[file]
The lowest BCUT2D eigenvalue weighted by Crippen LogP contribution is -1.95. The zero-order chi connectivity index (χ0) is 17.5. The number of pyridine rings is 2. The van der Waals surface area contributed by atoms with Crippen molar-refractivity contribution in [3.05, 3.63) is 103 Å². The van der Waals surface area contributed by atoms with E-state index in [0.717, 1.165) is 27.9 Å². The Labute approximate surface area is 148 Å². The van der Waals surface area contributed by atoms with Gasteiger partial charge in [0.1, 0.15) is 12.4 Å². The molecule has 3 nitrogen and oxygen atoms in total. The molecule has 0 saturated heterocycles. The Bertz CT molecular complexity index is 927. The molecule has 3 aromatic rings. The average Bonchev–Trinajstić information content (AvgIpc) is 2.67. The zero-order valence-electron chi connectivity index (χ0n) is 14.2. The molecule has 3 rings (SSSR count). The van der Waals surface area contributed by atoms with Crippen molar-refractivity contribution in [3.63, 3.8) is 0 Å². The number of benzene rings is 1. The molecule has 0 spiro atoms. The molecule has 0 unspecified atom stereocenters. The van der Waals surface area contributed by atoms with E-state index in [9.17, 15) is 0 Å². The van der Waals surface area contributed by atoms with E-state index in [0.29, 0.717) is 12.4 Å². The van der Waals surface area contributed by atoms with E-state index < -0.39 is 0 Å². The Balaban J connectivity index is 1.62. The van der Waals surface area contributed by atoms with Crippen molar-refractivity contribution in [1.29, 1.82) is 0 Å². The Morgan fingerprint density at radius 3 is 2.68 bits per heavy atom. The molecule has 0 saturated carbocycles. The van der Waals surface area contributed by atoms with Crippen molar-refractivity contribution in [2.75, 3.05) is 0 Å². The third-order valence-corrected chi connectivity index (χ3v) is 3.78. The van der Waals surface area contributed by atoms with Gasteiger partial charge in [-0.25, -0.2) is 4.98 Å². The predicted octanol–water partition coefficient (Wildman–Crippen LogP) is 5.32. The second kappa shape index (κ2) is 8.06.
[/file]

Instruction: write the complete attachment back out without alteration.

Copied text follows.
The lowest BCUT2D eigenvalue weighted by Crippen LogP contribution is -1.95. The zero-order chi connectivity index (χ0) is 17.5. The number of pyridine rings is 2. The van der Waals surface area contributed by atoms with Crippen molar-refractivity contribution in [3.05, 3.63) is 103 Å². The van der Waals surface area contributed by atoms with E-state index in [0.717, 1.165) is 27.9 Å². The Labute approximate surface area is 148 Å². The van der Waals surface area contributed by atoms with Gasteiger partial charge in [0.1, 0.15) is 12.4 Å². The molecule has 3 nitrogen and oxygen atoms in total. The molecule has 0 saturated heterocycles. The Bertz CT molecular complexity index is 927. The molecule has 3 aromatic rings. The average Bonchev–Trinajstić information content (AvgIpc) is 2.67. The zero-order valence-electron chi connectivity index (χ0n) is 14.2. The molecule has 3 rings (SSSR count). The van der Waals surface area contributed by atoms with Crippen molar-refractivity contribution in [3.63, 3.8) is 0 Å². The number of benzene rings is 1. The molecule has 0 spiro atoms. The molecule has 0 unspecified atom stereocenters. The van der Waals surface area contributed by atoms with E-state index in [9.17, 15) is 0 Å². The van der Waals surface area contributed by atoms with E-state index in [0.29, 0.717) is 12.4 Å². The van der Waals surface area contributed by atoms with E-state index < -0.39 is 0 Å². The Balaban J connectivity index is 1.62. The van der Waals surface area contributed by atoms with Crippen molar-refractivity contribution in [1.29, 1.82) is 0 Å². The Morgan fingerprint density at radius 3 is 2.68 bits per heavy atom. The molecule has 0 saturated carbocycles. The van der Waals surface area contributed by atoms with Crippen molar-refractivity contribution in [2.75, 3.05) is 0 Å². The third-order valence-corrected chi connectivity index (χ3v) is 3.78. The van der Waals surface area contributed by atoms with Gasteiger partial charge in [-0.25, -0.2) is 4.98 Å². The predicted octanol–water partition coefficient (Wildman–Crippen LogP) is 5.32. The second kappa shape index (κ2) is 8.06.